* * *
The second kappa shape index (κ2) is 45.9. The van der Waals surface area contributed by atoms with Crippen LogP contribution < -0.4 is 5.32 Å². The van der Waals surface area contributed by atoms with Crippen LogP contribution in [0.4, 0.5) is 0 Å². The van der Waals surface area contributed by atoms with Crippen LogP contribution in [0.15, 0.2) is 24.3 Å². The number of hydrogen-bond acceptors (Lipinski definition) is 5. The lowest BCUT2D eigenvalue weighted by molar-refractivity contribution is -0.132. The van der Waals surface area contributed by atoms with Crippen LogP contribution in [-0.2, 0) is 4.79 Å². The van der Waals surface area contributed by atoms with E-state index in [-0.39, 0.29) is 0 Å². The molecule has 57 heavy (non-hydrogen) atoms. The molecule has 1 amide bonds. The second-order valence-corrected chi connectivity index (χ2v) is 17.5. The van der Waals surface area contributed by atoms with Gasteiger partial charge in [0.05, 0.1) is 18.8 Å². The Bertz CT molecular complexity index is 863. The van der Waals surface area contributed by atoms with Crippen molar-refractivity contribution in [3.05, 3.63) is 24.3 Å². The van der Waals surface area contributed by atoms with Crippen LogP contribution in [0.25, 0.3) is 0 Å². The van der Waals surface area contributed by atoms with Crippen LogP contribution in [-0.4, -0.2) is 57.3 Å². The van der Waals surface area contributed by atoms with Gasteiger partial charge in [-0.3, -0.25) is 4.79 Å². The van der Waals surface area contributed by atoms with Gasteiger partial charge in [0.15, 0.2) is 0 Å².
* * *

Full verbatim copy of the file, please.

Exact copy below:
The second kappa shape index (κ2) is 45.9. The van der Waals surface area contributed by atoms with Crippen LogP contribution < -0.4 is 5.32 Å². The van der Waals surface area contributed by atoms with Crippen LogP contribution in [0.4, 0.5) is 0 Å². The van der Waals surface area contributed by atoms with Crippen LogP contribution in [0.15, 0.2) is 24.3 Å². The number of hydrogen-bond acceptors (Lipinski definition) is 5. The lowest BCUT2D eigenvalue weighted by molar-refractivity contribution is -0.132. The van der Waals surface area contributed by atoms with Crippen LogP contribution in [-0.2, 0) is 4.79 Å². The van der Waals surface area contributed by atoms with E-state index in [-0.39, 0.29) is 0 Å². The molecule has 57 heavy (non-hydrogen) atoms. The molecule has 1 amide bonds. The second-order valence-corrected chi connectivity index (χ2v) is 17.5. The van der Waals surface area contributed by atoms with Gasteiger partial charge in [0.05, 0.1) is 18.8 Å². The Bertz CT molecular complexity index is 863. The van der Waals surface area contributed by atoms with Crippen molar-refractivity contribution in [3.05, 3.63) is 24.3 Å². The van der Waals surface area contributed by atoms with Crippen LogP contribution in [0.25, 0.3) is 0 Å². The van der Waals surface area contributed by atoms with Crippen LogP contribution in [-0.4, -0.2) is 57.3 Å². The van der Waals surface area contributed by atoms with Gasteiger partial charge in [-0.3, -0.25) is 4.79 Å². The van der Waals surface area contributed by atoms with Gasteiger partial charge in [0.15, 0.2) is 0 Å².